Tuesday, September 23, 2014

Small Ball

Sometimes the problem is just too many people.  I had never heard of Kohr, that I can recall, but what he says is in line with what I've been thinking for quite a while.

You can read the summary of Kohr's thinking at Zero Hedge.

It isn't just nations.  Yes, there are economies of scale, but there is also a point of diminishing returns.  Up to a point, it makes sense for farmers to "go big" as the odious Earl Butz insisted back in the '70s, and it makes sense for corporations to grow.  Everything, though, from a human body to a business to a nation reaches a happy, healthy, natural maximum.  Beyond that point, growth can become destructive, like cancer. 

Kohr posits the Power Theory of Aggression in which he suggests that there is a critical mass of population that becomes dangerous:

But there is one element capable of accumulating its physical substance so far and so unequivocally beyond the critical limit that no force on earth can check it. This is the immense collective bulk of the most courted organism of our time, the human mass, the people which, at a given size and density, not only generates the ideal condition of anonymity at which a greater number of individuals can, without danger of detection, sweep up critical quantity of power than would be possible at the more translucent lesser densities; at a given point the mass becomes itself so spontaneously vile that, in addition to the increased quantum of individual misdeeds, performed under the cloak of its darkening multitudes, it begins to produce a quantum of its own, and wholly detached, badness that bears a relationship to its size, but not to the nature of the human molecules composing it.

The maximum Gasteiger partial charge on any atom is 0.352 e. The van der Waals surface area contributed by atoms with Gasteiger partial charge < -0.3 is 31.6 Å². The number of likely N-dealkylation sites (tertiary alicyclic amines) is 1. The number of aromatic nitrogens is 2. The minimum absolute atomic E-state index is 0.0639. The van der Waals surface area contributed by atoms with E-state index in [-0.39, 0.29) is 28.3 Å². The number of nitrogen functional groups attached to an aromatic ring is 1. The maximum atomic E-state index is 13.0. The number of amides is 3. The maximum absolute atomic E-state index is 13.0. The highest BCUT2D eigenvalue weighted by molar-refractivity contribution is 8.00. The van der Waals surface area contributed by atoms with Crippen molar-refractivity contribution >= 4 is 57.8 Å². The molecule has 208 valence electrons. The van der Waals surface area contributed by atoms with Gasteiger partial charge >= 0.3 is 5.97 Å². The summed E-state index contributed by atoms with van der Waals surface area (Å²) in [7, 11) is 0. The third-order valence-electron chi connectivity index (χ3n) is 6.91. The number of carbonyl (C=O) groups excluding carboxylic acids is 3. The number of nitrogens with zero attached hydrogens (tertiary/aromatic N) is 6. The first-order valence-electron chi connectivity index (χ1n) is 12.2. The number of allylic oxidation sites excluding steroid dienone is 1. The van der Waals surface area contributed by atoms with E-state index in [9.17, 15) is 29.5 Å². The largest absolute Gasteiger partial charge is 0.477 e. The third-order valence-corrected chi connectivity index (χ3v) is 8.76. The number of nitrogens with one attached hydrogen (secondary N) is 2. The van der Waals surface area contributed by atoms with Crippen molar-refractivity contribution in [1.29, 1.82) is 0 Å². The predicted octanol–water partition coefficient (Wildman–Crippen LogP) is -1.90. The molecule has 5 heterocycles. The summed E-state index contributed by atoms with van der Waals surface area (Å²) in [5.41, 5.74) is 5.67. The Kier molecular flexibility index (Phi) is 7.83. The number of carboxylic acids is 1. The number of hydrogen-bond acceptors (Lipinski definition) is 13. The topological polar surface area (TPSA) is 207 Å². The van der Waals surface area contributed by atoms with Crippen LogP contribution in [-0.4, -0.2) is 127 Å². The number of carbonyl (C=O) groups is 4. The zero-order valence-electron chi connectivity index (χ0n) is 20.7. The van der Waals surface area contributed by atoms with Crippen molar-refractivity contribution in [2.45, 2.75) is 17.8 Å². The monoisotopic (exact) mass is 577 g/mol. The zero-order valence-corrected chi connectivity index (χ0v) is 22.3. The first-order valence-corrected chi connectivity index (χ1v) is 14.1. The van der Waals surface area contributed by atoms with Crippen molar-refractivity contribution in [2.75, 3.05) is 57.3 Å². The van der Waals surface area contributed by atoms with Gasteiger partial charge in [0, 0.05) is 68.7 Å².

When this social volume is reached, everything becomes predictable, and nothing preventable. The question is then no longer: how many crimes will be committed, but who will choose in the freedom of his will to be the criminal tool of the law of averages
Kohr liked the American model of states distinct from the federal government.  It was still a model that worked fairly well even going into the late '50s when he was writing his treatise.  But population-wise, we were roughly half the size we are now.  Agriculture was still mostly family farms, most men worked in productive fields like mining, manufacturing and transport.  Government, especially the federal government, though already too intrusive for some, was still limited.  Public sector unions were not the force they are today, and schools were still mostly under local control. 

More unified, global governance was supposed to bring peace, prosperity, and security.  How is that working out for everybody?  I am sorry that my Scottish kinfolk did not opt for independence because I tend to believe, with Leopold Kohr, that the preservation of liberty and the answer to our problems lies with secession, decentralization, and dispersion of power. 


  1. Good post Mush. I saw that ZH article but didn't dig in. Thanks for linking Chapter Two.

    Yup, we're too big. Maybe we will break into more managable pieces after the burning times are over.

    ( You know, I've been glumming over our impending doom here for a couple of years and you know what? In retrospect, I have to admit that... Yes, this attitude is justified, events keep getting predictably worse. Whee!)

  2. I know what you mean. I'm not usually pessimistic, but realism is pessimism these days.